• RX_PIN (Receive Pin) is defined as D1, which is connected to the RS485 module’s RO (Receive Out) pin.
  • DE_RE_PIN is defined as D0, which is connected to the RS485 module’s DE (Data Enable) and RE (Receive Enable) pins.
  • LED_PIN is defined as D4, which is connected to an LED for status indication.

In the setup function:

  • Serial communication is initialized for debugging purposes.
  • The DE_RE_PIN (D0) is set as an OUTPUT pin, indicating that the ESP8266 is initially in transmit (TX) mode, and digitalWrite(DE_RE_PIN, HIGH) sets it HIGH, signifying TX mode.
  • LED_PIN is configured as an OUTPUT and set HIGH for initial LED state.
  • A debugging message is printed to the Serial Monitor.

In the loop function:

  • The Soft_Serial object is used to send the message via RS485 to the receiver.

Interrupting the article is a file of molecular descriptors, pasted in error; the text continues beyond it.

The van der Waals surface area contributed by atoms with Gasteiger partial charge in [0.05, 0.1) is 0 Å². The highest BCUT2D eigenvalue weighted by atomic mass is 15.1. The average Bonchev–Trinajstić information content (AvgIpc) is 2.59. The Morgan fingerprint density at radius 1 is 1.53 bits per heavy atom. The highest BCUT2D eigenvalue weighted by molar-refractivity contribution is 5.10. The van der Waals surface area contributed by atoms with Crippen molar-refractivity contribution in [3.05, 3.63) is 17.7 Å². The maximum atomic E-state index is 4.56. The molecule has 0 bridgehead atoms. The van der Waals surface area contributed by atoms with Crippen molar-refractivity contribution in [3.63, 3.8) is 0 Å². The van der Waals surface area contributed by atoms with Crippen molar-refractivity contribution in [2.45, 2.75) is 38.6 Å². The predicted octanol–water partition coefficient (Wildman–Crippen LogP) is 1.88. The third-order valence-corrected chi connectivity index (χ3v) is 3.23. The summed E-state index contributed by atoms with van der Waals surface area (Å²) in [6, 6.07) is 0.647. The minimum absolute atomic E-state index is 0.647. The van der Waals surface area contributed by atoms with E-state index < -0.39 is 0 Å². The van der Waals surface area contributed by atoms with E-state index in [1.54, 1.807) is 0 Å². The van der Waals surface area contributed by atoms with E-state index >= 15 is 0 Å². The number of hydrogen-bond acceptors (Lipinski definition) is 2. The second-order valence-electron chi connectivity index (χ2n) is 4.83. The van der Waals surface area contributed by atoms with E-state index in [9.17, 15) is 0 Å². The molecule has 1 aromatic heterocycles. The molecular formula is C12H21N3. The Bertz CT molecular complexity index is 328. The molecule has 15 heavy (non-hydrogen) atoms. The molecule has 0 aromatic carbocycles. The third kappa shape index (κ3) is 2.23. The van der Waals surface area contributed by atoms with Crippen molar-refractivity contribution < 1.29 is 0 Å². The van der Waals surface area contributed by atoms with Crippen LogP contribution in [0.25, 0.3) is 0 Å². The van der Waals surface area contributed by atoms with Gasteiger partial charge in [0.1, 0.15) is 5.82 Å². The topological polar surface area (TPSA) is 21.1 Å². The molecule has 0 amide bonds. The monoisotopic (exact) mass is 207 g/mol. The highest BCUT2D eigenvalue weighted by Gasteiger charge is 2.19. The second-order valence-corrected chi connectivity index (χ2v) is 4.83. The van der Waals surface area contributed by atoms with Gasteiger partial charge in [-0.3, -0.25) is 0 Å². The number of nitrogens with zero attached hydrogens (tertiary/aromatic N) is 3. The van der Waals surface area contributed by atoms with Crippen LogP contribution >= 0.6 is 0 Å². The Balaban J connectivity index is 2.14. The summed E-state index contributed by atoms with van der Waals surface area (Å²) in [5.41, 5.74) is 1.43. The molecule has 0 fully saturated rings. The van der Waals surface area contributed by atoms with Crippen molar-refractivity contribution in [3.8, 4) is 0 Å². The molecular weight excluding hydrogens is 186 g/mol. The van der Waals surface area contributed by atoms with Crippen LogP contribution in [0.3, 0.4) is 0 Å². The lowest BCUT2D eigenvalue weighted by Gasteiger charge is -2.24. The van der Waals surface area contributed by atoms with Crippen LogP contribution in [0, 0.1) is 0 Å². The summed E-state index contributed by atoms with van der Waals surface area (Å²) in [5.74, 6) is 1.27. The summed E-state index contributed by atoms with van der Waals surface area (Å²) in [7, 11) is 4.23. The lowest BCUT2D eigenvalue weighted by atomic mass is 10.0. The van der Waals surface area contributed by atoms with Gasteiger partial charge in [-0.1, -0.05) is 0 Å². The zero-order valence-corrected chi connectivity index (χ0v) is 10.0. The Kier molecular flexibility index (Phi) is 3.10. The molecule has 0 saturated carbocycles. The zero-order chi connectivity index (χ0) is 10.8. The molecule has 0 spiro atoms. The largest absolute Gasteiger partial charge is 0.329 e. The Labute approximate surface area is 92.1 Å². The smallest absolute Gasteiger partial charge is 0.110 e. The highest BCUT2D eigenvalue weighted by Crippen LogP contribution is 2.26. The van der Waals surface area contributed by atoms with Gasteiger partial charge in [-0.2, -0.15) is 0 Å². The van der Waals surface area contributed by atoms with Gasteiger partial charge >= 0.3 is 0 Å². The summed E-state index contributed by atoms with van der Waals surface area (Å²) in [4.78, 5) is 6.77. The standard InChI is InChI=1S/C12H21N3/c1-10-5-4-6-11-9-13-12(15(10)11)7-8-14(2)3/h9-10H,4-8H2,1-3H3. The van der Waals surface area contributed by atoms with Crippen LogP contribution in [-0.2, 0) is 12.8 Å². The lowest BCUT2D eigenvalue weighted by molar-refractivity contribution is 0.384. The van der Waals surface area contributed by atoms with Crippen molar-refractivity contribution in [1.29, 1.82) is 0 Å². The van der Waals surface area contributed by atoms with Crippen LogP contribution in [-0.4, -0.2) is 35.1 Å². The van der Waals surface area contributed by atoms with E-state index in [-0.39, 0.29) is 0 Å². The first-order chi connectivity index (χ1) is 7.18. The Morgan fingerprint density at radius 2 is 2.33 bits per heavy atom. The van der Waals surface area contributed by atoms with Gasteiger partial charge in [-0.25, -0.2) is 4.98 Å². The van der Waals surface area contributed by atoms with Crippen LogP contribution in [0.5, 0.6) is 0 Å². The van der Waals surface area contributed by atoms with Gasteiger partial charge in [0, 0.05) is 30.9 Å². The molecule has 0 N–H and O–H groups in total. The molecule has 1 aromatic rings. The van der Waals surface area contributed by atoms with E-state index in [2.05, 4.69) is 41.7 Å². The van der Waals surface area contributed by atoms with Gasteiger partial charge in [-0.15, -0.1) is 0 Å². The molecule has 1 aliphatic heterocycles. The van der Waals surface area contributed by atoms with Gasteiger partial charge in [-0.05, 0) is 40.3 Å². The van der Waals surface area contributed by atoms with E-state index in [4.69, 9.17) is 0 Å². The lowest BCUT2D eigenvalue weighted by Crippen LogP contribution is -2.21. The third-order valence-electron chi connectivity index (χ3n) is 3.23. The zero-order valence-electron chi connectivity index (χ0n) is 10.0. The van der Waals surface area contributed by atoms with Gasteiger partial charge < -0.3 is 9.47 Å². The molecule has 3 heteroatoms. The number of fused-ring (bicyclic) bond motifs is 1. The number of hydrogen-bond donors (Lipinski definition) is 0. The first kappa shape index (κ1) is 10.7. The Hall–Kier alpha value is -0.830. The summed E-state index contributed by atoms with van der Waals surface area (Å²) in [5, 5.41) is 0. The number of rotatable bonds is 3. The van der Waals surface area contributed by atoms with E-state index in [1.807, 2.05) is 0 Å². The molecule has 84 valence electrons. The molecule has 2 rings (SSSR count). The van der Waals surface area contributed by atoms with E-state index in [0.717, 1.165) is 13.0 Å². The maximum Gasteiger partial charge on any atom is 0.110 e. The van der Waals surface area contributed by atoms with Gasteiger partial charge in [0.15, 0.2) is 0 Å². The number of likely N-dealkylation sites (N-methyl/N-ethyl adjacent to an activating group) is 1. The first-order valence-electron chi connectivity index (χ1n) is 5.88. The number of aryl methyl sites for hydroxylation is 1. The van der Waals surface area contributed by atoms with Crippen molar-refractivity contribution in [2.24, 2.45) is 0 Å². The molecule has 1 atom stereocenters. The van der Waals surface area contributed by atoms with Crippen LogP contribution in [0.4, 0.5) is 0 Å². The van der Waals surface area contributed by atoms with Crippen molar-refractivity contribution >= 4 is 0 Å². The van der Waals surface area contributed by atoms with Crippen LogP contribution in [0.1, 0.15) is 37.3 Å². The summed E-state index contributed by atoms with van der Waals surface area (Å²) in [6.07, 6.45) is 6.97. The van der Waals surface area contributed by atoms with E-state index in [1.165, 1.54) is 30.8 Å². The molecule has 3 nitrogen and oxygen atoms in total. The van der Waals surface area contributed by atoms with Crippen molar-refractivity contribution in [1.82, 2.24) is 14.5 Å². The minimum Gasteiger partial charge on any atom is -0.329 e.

• A debugging message is printed to the Serial Monitor indicating that the message was sent.
  • The LED connected to LED_PIN briefly turns off and then back on as an indicator.
  • There is a delay of 1 second between sending messages.

 

Receiver Code

Upload the following code to the receiver ESP8266:

 

#include <SoftwareSerial.h>

byte TX_PIN = 4;      // D2 - DI
byte RX_PIN = 5;      // D1 - RO
byte DE_RE_PIN = 16;  // D0 - DE/RE
byte LED_PIN = 2;     // D4

SoftwareSerial Soft_Serial(RX_PIN, TX_PIN);

void setup() {
  Serial.begin(115200);
  Soft_Serial.begin(9600);
  pinMode(DE_RE_PIN, OUTPUT);
  digitalWrite(DE_RE_PIN, LOW);
  pinMode(LED_PIN, OUTPUT);